Monday, December 21, 2009

Which kitchen appliance is your child?

Here's my newest theory about language acquisition in children. Or not a theory, per se--more of an analogy. Kids learning to talk are like kitchen appliances.

Sometimes they're toasters: you tell them a new word and right away they use that word correctly (just like when you insert a piece of bread and it pops out as toast thirty seconds later). This happened the other day when Griffin and I were shopping and he noticed a decorated Christmas tree for the first time. Fascinated, he kept repeating the word "sapin" ("sapin de Noel" is "Christmas tree" in French) every time he saw a Christmas tree, a wreath, or a garland.

Other times, they're blenders: you add some new words to a conversation involving familiar words, mix it up, and you end up with a concoction that only somewhat resembles the individual ingredients. Like when I'm nursing, and I ask him if he's ready to change to the other side: "Tu veux changer de côté?" One day, he anticipated my question and annouced "More côté!" in that imperious way that toddlers and royalty do best. "Pardon?" I asked him, clueless. "More côté pwease!" [More side please!] Many of Griffin's sentences elicit similar "huh?"s from everyone except Ed and me. We know that "pompier out" means "remove the firetruck from the box," but it's just a smooshed up smoothie to most people.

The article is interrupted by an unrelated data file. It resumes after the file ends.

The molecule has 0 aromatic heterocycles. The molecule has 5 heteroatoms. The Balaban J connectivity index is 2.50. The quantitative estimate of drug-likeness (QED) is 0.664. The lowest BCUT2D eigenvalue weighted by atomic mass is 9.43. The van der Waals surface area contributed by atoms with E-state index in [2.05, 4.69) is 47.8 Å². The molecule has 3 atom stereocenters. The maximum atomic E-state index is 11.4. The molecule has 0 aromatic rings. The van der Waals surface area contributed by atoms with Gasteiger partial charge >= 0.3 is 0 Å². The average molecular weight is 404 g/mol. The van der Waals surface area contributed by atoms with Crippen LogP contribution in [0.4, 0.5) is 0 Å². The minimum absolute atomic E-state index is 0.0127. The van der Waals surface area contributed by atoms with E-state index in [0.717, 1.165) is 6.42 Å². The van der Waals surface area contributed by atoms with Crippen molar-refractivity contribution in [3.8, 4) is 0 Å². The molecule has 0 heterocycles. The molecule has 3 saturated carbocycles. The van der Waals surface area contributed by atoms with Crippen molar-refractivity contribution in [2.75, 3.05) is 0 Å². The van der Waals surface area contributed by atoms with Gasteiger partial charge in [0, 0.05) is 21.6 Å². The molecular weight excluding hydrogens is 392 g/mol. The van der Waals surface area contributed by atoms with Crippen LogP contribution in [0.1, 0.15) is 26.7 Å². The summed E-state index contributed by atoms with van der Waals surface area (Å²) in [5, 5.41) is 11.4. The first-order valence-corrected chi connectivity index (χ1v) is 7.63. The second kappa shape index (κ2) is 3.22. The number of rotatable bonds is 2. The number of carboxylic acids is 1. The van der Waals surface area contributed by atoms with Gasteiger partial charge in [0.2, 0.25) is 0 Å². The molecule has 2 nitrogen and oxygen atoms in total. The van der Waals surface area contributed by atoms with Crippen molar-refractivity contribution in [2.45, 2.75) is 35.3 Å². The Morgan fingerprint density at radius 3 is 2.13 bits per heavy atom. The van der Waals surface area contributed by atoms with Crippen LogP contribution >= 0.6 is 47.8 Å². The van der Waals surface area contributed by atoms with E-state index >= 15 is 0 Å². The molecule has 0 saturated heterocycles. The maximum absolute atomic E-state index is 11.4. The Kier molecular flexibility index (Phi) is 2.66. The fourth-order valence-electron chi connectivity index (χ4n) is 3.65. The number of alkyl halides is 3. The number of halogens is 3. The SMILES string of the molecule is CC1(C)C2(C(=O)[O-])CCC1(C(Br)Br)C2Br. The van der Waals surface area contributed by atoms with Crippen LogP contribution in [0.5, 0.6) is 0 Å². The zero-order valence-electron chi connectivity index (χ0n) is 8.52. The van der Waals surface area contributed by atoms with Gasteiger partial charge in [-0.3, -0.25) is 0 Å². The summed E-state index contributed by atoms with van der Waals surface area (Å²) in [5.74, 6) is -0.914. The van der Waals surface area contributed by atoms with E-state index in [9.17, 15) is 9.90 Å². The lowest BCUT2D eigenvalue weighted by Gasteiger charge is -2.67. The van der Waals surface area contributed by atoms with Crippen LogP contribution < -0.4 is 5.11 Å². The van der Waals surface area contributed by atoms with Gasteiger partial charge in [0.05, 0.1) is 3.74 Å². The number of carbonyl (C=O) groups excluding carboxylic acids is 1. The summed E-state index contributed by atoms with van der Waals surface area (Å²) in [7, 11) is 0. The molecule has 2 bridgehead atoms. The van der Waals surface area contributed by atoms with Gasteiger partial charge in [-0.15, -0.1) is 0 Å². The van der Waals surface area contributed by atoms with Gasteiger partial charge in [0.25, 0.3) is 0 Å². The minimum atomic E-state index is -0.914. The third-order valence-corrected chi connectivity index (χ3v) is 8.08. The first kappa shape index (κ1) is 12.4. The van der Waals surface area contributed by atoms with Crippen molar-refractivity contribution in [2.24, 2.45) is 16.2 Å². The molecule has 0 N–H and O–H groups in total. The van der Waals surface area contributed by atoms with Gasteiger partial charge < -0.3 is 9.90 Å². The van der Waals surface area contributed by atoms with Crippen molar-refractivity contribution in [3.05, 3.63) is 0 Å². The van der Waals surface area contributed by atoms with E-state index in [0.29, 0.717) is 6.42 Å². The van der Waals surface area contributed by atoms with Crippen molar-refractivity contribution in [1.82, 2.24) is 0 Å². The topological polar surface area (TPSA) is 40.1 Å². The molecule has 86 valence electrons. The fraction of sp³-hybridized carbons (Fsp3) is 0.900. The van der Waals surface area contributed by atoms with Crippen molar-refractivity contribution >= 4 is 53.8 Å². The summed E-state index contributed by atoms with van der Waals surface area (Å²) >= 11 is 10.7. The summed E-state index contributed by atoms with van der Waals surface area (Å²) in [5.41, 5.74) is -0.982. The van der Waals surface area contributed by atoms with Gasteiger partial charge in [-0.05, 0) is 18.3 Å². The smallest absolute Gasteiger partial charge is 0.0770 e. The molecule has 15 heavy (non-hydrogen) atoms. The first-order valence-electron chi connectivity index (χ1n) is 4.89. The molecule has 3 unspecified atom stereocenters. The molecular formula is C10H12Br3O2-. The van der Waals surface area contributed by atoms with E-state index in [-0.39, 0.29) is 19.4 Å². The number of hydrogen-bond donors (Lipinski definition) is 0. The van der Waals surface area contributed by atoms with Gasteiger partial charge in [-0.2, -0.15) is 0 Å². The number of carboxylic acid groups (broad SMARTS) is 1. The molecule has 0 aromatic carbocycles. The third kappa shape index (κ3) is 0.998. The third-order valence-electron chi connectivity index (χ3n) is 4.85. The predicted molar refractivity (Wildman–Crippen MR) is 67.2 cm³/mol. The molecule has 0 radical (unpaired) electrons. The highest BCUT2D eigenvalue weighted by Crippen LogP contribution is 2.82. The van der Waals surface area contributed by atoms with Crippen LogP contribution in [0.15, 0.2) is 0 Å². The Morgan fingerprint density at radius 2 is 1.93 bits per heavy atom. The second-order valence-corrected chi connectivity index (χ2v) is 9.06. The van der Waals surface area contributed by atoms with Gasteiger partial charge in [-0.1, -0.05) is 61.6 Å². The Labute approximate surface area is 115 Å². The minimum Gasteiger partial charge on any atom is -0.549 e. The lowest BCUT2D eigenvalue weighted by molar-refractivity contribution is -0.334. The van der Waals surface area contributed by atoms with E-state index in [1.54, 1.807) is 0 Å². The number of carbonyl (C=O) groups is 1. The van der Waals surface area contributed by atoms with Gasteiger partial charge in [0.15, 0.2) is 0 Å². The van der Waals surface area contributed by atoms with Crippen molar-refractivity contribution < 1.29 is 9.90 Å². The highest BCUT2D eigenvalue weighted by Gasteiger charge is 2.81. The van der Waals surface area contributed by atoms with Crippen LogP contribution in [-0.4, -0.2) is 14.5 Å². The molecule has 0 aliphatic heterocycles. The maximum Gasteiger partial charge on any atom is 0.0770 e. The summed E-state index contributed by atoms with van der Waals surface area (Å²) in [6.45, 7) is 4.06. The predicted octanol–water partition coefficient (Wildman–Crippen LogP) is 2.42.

Finally, and perhaps the most exciting one for we parent-chefs, is the slow cooker. You throw in a bunch of disparate elements, turn up the heat, and leave them to mingle for a long time. Just when you'd have forgotten about that stew if the crockpot weren't right there under your nose on the kitchen counter, dinner's ready. A whole sentence emerges, unsolicited.

Earlier this month, Griffin and I were reading a book that had a picture of a candle on a mantlepiece. "Bougie," I pointed, and "bou-ee," he repeated, agreeably. "Bou-ee."

He paused, and added, "happy."

Sure, I thought. Why not? Candles are happy.

I could tell from his expression that he was still pondering the idea of happy candles. He looked up at me, back down at the book, and back at me, and then said, completely clearly, "Happy birthday."

I boggled--Griffin had never actually said "happy birthday" on his own before. But he wasn't done yet!

"Happy birthday to you Grandma," he clarified, and then turned the page, calmly, as if that wasn't longest sentence he'd ever said unprompted, as if we had celebrated Grandma's birthday (with candles on the cake, of course) just that morning, not several weeks prior.

Yep. That's my boy, learning languages like a crockpot!


  1. I love how he connects bougie-candle to happy-birthday-grandma. So cute!

  2. You've hit it right on the nail with the analogies. I see it so much in my 28 month old and her three languages!

  3. Sarah,

    My name is Vicki. I just signed up to follow your blog, but I wonder if we could exchange E-mail addresses. My son is about 2 months younger than yours. I am American married to a Japanese man and living in Japan. I am also raising my son bilingual and would love to share notes and ideas. Currently my son is using mostly English nouns with the Japanese grammar. Everyday is fascinating in terms of language acquistion.

    I have a personal blog, but have not yet started a language blog.

    If you are interested in exchanging Emails....